Box 6: Communication with families and friends

  • Explain that the patient’s concentration and memory are impaired, and that delirium probably reflects how frail the patient has become as a result of the illness and infection or the effect of drugs

  • Suggest that limited investigations (such as blood tests) and a drugs review might help to diagnose and reverse the delirium if consistent with any advance care plan

  • Highlight the importance of a calm and consistent environment

  • Explain that this may be the start of a more rapid and irreversible decline in the patient’s health

  • Whether the delirium is reversible or not, provide reassurance that control of the patient’s distress will be your priority

Education into practice

  • Do you routinely observe and ask during consultations whether your medically ill patients are alert and orientated?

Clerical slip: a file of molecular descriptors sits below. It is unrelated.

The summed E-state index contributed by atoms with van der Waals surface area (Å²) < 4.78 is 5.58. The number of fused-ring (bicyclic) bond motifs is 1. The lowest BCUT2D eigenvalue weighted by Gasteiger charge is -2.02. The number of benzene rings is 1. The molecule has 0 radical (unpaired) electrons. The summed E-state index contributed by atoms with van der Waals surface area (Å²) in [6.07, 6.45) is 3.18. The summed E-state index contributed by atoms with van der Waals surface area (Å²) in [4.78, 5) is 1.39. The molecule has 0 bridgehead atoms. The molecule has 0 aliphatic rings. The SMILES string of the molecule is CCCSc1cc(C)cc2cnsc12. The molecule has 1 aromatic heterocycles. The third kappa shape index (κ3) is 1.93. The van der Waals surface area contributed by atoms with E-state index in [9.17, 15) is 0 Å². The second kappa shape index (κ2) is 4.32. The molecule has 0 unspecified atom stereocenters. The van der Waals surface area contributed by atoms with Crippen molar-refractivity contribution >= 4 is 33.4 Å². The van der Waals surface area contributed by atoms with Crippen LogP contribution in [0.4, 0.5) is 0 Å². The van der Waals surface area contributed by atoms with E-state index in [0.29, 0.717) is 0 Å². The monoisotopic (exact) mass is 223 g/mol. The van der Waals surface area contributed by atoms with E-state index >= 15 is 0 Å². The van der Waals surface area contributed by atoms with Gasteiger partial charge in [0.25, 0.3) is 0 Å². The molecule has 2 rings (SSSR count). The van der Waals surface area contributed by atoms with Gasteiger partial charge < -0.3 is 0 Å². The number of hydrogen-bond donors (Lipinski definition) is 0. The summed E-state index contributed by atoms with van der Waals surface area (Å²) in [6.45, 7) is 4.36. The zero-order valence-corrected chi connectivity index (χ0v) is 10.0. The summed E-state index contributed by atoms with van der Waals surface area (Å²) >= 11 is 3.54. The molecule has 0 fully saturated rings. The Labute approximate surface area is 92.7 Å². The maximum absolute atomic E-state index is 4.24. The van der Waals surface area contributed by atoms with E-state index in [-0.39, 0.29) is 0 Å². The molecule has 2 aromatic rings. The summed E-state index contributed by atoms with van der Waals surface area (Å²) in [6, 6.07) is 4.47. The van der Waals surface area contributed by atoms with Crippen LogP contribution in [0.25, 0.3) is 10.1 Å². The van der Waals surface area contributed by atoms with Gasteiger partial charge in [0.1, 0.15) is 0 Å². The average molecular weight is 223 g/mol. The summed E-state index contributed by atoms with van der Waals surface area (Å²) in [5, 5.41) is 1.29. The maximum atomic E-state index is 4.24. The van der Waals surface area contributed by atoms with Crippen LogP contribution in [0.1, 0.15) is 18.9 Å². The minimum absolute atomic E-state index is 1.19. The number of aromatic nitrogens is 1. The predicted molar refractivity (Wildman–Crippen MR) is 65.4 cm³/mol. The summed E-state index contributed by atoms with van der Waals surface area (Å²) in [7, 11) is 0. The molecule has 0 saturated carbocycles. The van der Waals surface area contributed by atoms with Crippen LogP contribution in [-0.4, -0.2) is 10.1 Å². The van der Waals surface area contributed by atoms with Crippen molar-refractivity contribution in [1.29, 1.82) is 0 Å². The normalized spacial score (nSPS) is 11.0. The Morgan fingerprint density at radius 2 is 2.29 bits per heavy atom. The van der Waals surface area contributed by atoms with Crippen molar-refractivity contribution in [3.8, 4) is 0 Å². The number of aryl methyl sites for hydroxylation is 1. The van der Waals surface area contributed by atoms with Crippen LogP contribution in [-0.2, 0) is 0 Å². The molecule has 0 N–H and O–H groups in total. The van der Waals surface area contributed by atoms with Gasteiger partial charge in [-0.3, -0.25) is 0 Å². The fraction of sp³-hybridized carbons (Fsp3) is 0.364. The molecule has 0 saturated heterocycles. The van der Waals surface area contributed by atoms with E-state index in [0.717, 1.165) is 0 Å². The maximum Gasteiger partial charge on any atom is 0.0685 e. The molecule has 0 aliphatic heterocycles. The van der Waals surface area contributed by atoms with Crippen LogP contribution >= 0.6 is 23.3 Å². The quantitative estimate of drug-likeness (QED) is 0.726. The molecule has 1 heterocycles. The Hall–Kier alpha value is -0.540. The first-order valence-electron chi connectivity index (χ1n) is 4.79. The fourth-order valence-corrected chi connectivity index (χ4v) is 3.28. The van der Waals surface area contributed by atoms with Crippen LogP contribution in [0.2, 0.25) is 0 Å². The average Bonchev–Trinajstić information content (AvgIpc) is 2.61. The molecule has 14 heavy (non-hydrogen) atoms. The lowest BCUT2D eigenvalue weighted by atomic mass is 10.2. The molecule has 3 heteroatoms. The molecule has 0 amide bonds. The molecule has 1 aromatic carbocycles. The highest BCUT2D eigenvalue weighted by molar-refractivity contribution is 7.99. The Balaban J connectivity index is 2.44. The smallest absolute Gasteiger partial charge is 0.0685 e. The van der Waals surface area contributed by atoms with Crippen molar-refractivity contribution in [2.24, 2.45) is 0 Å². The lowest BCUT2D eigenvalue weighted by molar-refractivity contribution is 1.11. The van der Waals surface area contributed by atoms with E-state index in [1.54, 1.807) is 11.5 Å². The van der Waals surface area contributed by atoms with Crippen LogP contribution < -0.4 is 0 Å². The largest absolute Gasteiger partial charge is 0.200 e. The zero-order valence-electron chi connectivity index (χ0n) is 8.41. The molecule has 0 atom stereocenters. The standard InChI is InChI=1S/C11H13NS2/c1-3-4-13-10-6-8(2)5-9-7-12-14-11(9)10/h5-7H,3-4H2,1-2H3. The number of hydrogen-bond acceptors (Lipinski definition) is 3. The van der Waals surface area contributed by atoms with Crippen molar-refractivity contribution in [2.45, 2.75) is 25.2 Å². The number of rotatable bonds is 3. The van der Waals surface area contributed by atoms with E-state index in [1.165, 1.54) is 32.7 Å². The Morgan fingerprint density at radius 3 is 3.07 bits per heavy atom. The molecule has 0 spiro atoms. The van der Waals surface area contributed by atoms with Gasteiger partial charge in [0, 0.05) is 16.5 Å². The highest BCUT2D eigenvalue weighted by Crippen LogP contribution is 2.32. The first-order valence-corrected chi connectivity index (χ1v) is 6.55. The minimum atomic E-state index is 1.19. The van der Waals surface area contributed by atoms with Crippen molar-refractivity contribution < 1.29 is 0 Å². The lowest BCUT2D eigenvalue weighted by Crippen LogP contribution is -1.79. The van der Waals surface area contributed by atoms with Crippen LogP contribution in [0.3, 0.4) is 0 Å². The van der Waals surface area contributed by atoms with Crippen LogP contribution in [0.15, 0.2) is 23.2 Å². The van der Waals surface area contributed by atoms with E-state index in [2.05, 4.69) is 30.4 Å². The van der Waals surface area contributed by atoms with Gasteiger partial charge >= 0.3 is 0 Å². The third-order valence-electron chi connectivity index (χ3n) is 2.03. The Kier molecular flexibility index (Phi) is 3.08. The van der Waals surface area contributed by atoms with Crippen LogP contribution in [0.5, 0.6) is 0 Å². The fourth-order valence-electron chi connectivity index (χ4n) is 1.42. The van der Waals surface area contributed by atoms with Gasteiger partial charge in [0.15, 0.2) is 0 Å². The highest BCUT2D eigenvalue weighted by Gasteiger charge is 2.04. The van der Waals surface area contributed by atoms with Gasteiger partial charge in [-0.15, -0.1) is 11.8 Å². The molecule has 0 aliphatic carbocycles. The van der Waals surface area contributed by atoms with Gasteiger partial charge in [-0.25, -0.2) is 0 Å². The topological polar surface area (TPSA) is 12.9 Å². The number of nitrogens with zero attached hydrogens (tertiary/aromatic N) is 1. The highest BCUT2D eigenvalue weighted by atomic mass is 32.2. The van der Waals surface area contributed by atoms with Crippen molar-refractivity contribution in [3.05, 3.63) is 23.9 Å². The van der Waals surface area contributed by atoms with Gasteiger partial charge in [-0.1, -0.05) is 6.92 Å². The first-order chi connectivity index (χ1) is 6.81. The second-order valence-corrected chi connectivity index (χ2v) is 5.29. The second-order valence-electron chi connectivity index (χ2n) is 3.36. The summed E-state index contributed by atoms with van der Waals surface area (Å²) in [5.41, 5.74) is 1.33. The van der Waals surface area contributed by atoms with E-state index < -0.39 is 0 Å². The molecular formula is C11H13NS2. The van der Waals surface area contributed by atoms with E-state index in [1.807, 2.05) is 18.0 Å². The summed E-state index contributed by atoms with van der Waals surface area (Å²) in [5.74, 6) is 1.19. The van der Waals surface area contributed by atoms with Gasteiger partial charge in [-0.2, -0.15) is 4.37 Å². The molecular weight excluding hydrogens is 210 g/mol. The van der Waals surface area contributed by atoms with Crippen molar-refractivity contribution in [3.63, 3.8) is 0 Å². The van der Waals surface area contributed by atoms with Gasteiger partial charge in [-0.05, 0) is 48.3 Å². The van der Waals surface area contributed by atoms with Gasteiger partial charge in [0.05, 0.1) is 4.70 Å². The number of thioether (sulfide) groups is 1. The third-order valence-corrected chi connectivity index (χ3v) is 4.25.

• Does your team know how to recognise and manage delirium that is distressing to patients or putting them or others at risk of harm?

Questions for future research

  • What strategies are effective for the prevention of delirium in palliative care?38

  • How effective or harmful are antipsychotics compared with placebo, and at what doses?

  • How effective or otherwise are non-pharmacological strategies?

  • What are the most effective strategies for supporting families of those affected by delirium?

Further sources of information for patients and professionals


How patients were involved in the creation of this article

No patients were directly involved in the creation of this article


  • Contributors: MIB conceived the idea for the review; CMGH and MIB wrote and approved the final version. MIB is guarantor.

  • Competing interests: We have read and understood BMJ policy on declaration of interests and declare the following interests: None.

  • Provenance and peer review: Not commissioned; externally peer reviewed.